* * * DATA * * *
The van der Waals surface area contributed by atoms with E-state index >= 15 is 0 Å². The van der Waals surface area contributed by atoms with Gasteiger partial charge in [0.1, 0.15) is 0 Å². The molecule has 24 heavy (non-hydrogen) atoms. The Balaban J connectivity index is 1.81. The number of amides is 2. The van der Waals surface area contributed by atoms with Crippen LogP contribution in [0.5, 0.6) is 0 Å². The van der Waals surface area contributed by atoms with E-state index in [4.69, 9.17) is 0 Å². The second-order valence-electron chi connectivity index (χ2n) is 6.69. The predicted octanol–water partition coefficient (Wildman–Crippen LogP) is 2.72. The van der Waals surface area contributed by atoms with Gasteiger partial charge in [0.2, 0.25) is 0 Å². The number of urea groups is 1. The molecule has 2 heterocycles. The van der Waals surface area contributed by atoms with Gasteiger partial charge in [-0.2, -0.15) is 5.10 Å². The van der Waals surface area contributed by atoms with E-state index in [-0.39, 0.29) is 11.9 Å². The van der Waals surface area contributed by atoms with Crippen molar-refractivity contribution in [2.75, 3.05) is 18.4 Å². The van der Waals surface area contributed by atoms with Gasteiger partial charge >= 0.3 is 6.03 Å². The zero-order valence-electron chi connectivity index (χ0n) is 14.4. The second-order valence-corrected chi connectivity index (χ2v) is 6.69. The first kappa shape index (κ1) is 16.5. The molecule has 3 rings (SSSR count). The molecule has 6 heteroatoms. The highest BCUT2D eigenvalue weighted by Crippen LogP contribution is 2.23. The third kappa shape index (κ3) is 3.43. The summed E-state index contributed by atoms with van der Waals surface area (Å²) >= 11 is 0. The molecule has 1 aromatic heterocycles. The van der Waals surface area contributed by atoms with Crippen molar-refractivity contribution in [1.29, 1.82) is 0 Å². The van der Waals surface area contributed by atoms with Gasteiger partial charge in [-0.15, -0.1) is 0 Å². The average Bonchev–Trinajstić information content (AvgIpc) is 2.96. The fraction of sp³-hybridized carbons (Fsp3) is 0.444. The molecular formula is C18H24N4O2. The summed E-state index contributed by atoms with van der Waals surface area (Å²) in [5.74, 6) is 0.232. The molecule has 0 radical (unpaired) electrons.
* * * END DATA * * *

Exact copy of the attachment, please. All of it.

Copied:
The van der Waals surface area contributed by atoms with E-state index >= 15 is 0 Å². The van der Waals surface area contributed by atoms with Gasteiger partial charge in [0.1, 0.15) is 0 Å². The molecule has 24 heavy (non-hydrogen) atoms. The Balaban J connectivity index is 1.81. The number of amides is 2. The van der Waals surface area contributed by atoms with Crippen LogP contribution in [0.5, 0.6) is 0 Å². The van der Waals surface area contributed by atoms with E-state index in [4.69, 9.17) is 0 Å². The second-order valence-electron chi connectivity index (χ2n) is 6.69. The predicted octanol–water partition coefficient (Wildman–Crippen LogP) is 2.72. The van der Waals surface area contributed by atoms with Gasteiger partial charge in [0.2, 0.25) is 0 Å². The number of urea groups is 1. The molecule has 2 heterocycles. The van der Waals surface area contributed by atoms with Gasteiger partial charge in [-0.2, -0.15) is 5.10 Å². The van der Waals surface area contributed by atoms with E-state index in [-0.39, 0.29) is 11.9 Å². The van der Waals surface area contributed by atoms with Crippen molar-refractivity contribution in [2.75, 3.05) is 18.4 Å². The van der Waals surface area contributed by atoms with Gasteiger partial charge >= 0.3 is 6.03 Å². The zero-order valence-electron chi connectivity index (χ0n) is 14.4. The second-order valence-corrected chi connectivity index (χ2v) is 6.69. The first kappa shape index (κ1) is 16.5. The molecule has 3 rings (SSSR count). The molecule has 6 heteroatoms. The highest BCUT2D eigenvalue weighted by Crippen LogP contribution is 2.23. The third kappa shape index (κ3) is 3.43. The summed E-state index contributed by atoms with van der Waals surface area (Å²) >= 11 is 0. The molecule has 1 aromatic heterocycles. The van der Waals surface area contributed by atoms with Crippen molar-refractivity contribution in [1.29, 1.82) is 0 Å². The van der Waals surface area contributed by atoms with Gasteiger partial charge in [-0.15, -0.1) is 0 Å². The average Bonchev–Trinajstić information content (AvgIpc) is 2.96. The fraction of sp³-hybridized carbons (Fsp3) is 0.444. The molecular formula is C18H24N4O2. The summed E-state index contributed by atoms with van der Waals surface area (Å²) in [5.74, 6) is 0.232. The molecule has 0 radical (unpaired) electrons.